Markets rebound as Brexit anxiety recedes
US stock indexes mounted a broad comeback on Tuesday as investors set aside their anxiety over Britain's vote to leave the European Union (EU) and snapped up shares following a two-day rout.
Encouraging data on the US economy and housing market helped put traders in a buying mood.
The broad rally followed even bigger gains in Europe, which also bounced back from the steep losses triggered by Britain's 'leave' vote last Thursday.
Oil and gas companies led the rally as energy prices rose. Banks and other financial companies, which took the heaviest losses in the sell-off, also surged.
Bond prices fell, sending yields higher. The yield on the 10-year Treasury note rose to 1.46 per cent from 1.44 late Monday.
"We were due for a bounce heading into the morning; we had a couple of tough days there," said Sean Lynch, co-head of global equity strategy at Wells Fargo Investment Institute. "Investors are stepping up and seeing some areas that may have been oversold the past couple of days and redeploying some of their cash."
The Dow Jones industrial average gained 269.48 points, or 1.6 per cent, to 17,409.72. The Standard & Poor's 500 index rose 35.55 points, or 1.8 per cent, to 2,036.09. The Nasdaq composite added 97.42 points, or 2.1 per cent, to 4,691.87.
Despite the rebound, the three indexes remain on track to end June in the red. They are also down for the year.
European benchmarks had an even better day than US indexes. Britain's FTSE 100 and France's CAC 40 each gained 2.6 per cent. Germany's DAX added 1.9 per cent.
The euro and the British pound recovered somewhat, though the pound remained near the 30-year lows it plunged to immediately following the leave vote.
In currency markets, the pound recovered to US$1.3343 from US$1.3176 on Monday. The yen eased slightly against the dollar, though it was still hovering near its strongest level in two years. The dollar rose to 102.79 yen from 101.97 yen. The euro strengthened to US$1.1049 from US$1.1005.
Benchmark US crude rose US$1.52, or 3.3 per cent, to close at US$47.85 a barrel in New York. Brent crude, used to price international oils, gained US$1.42, or 3 per cent, to close at US$48.58 a barrel in London.
Natural gas gained 20 cents, or 7.4 per cent, to US$2.92 per 1,000 cubic feet.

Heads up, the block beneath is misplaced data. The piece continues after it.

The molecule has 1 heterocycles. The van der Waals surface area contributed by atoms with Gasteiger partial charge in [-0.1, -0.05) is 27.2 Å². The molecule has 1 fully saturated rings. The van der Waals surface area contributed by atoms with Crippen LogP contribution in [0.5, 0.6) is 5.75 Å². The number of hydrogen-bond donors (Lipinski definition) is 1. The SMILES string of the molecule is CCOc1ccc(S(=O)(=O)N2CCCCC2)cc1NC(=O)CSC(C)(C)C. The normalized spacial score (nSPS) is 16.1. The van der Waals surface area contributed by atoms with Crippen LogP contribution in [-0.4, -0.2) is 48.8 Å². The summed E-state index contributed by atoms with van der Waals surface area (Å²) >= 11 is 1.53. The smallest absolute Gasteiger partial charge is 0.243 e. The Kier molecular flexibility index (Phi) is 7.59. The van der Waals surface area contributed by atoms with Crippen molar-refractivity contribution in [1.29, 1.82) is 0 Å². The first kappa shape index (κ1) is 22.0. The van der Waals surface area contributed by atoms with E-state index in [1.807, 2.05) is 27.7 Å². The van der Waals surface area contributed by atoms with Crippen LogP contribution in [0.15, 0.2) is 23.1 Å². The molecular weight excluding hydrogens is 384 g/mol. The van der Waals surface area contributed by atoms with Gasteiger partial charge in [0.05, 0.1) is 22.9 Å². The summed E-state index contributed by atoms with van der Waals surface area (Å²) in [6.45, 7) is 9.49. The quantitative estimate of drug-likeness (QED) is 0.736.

Uncertainty and anxiety over the economic fallout from Britain's vote to leave the European Union had roiled global financial markets since Friday and prompted ratings agencies to slash their top-shelf credit rating for the UK.
Investors appeared to shake off their some of their jitters Tuesday. British Prime Minister David Cameron signalled that he might not trigger a clause setting in motion the UK's exit from the EU before October.
Earlier in Asia, markets bounced back from early losses as leaders signalled that they were ready to step in with support policies. Japan's benchmark Nikkei 225 index climbed 0.1 per cent, while South Korea's Kospi added 0.5 per cent.
Hong Kong's Hang Seng Index was a laggard, losing 0.3 per cent. It was dragged down by companies with high exposure to Europe, such as billionaire tycoon's Li Ka-shing's CK Hutchison Holdings, which has British retail, ports and telecom investments and fell 1.7 per cent.
In the US, Commerce Department raised its estimate of US economic growth in the first three months of the year. Separately, a key gauge of home values showed US home prices climbed in April, hitting record highs in several cities. In addition, the Conference Board said its measure of that US consumer confidence increased this month to the highest level since October.
"Obviously, the market isn't very receptive to uncertainty, but in some ways, this uncertainty is providing the possibility and the consideration that what happened in the UK isn't necessarily reflective of, or an indicator of, a recession, especially here in the US, as well as globally," said W. Janet Dougherty, a global investment specialist at J.P. Morgan Private Bank.